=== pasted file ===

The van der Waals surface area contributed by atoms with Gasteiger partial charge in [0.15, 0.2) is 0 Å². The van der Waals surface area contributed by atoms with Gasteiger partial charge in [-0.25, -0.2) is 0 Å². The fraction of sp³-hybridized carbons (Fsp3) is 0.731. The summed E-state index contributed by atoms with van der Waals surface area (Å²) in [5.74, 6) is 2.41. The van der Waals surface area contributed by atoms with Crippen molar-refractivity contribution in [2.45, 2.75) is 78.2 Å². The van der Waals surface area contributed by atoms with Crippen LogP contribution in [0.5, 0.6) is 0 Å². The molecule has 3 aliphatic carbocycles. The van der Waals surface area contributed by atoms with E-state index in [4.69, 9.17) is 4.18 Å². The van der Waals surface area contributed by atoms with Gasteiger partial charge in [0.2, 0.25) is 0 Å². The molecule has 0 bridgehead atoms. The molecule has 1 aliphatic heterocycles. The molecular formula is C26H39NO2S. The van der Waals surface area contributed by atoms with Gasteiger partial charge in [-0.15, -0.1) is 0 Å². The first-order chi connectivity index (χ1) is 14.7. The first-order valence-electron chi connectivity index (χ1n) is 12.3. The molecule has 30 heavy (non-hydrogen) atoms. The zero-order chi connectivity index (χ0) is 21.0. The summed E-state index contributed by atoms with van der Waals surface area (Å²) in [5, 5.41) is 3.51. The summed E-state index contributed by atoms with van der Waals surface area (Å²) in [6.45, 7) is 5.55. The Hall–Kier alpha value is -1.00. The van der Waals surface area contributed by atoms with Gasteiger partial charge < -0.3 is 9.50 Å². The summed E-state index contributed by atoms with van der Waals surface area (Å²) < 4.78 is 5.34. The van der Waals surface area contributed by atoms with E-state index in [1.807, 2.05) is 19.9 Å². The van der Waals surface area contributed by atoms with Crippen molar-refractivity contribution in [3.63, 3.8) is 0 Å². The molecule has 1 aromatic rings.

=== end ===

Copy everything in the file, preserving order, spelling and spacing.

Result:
The van der Waals surface area contributed by atoms with Gasteiger partial charge in [0.15, 0.2) is 0 Å². The van der Waals surface area contributed by atoms with Gasteiger partial charge in [-0.25, -0.2) is 0 Å². The fraction of sp³-hybridized carbons (Fsp3) is 0.731. The summed E-state index contributed by atoms with van der Waals surface area (Å²) in [5.74, 6) is 2.41. The van der Waals surface area contributed by atoms with Crippen molar-refractivity contribution in [2.45, 2.75) is 78.2 Å². The van der Waals surface area contributed by atoms with Crippen LogP contribution in [0.5, 0.6) is 0 Å². The molecule has 3 aliphatic carbocycles. The van der Waals surface area contributed by atoms with E-state index in [4.69, 9.17) is 4.18 Å². The van der Waals surface area contributed by atoms with Gasteiger partial charge in [0.2, 0.25) is 0 Å². The molecule has 0 bridgehead atoms. The molecule has 1 aliphatic heterocycles. The molecular formula is C26H39NO2S. The van der Waals surface area contributed by atoms with Gasteiger partial charge in [-0.15, -0.1) is 0 Å². The first-order chi connectivity index (χ1) is 14.7. The first-order valence-electron chi connectivity index (χ1n) is 12.3. The molecule has 30 heavy (non-hydrogen) atoms. The zero-order chi connectivity index (χ0) is 21.0. The summed E-state index contributed by atoms with van der Waals surface area (Å²) in [5, 5.41) is 3.51. The summed E-state index contributed by atoms with van der Waals surface area (Å²) in [6.45, 7) is 5.55. The Hall–Kier alpha value is -1.00. The van der Waals surface area contributed by atoms with Gasteiger partial charge < -0.3 is 9.50 Å². The summed E-state index contributed by atoms with van der Waals surface area (Å²) < 4.78 is 5.34. The van der Waals surface area contributed by atoms with E-state index in [1.807, 2.05) is 19.9 Å². The van der Waals surface area contributed by atoms with Crippen molar-refractivity contribution in [3.63, 3.8) is 0 Å². The molecule has 1 aromatic rings.